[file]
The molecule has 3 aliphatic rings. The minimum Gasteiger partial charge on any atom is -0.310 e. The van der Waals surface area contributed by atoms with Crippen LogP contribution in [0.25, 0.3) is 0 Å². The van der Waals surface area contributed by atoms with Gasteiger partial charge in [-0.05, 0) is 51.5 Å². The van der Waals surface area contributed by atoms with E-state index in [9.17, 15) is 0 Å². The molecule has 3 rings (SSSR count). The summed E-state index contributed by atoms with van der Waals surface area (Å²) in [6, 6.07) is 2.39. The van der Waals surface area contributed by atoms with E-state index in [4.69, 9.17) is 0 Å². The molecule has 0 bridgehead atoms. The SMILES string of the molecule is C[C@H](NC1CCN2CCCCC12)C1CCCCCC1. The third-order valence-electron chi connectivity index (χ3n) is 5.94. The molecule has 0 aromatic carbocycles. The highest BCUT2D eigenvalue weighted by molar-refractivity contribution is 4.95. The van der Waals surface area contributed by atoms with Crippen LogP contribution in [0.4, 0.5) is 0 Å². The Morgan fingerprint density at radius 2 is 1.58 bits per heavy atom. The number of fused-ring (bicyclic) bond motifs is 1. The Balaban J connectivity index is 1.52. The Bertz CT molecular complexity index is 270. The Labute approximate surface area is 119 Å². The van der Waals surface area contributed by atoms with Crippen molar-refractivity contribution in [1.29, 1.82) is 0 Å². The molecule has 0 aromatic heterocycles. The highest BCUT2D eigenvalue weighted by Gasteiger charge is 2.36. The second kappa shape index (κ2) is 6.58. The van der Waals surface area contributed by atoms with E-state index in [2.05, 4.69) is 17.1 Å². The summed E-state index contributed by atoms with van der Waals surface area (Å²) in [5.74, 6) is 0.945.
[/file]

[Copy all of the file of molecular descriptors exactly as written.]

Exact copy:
The molecule has 3 aliphatic rings. The minimum Gasteiger partial charge on any atom is -0.310 e. The van der Waals surface area contributed by atoms with Crippen LogP contribution in [0.25, 0.3) is 0 Å². The van der Waals surface area contributed by atoms with Gasteiger partial charge in [-0.05, 0) is 51.5 Å². The van der Waals surface area contributed by atoms with E-state index in [9.17, 15) is 0 Å². The molecule has 3 rings (SSSR count). The summed E-state index contributed by atoms with van der Waals surface area (Å²) in [6, 6.07) is 2.39. The van der Waals surface area contributed by atoms with E-state index in [4.69, 9.17) is 0 Å². The molecule has 0 bridgehead atoms. The SMILES string of the molecule is C[C@H](NC1CCN2CCCCC12)C1CCCCCC1. The third-order valence-electron chi connectivity index (χ3n) is 5.94. The molecule has 0 aromatic carbocycles. The highest BCUT2D eigenvalue weighted by molar-refractivity contribution is 4.95. The van der Waals surface area contributed by atoms with Crippen LogP contribution in [0.4, 0.5) is 0 Å². The Morgan fingerprint density at radius 2 is 1.58 bits per heavy atom. The number of fused-ring (bicyclic) bond motifs is 1. The Balaban J connectivity index is 1.52. The Bertz CT molecular complexity index is 270. The Labute approximate surface area is 119 Å². The van der Waals surface area contributed by atoms with Crippen molar-refractivity contribution in [1.29, 1.82) is 0 Å². The molecule has 0 aromatic heterocycles. The highest BCUT2D eigenvalue weighted by Gasteiger charge is 2.36. The second kappa shape index (κ2) is 6.58. The van der Waals surface area contributed by atoms with E-state index in [2.05, 4.69) is 17.1 Å². The summed E-state index contributed by atoms with van der Waals surface area (Å²) in [5.74, 6) is 0.945.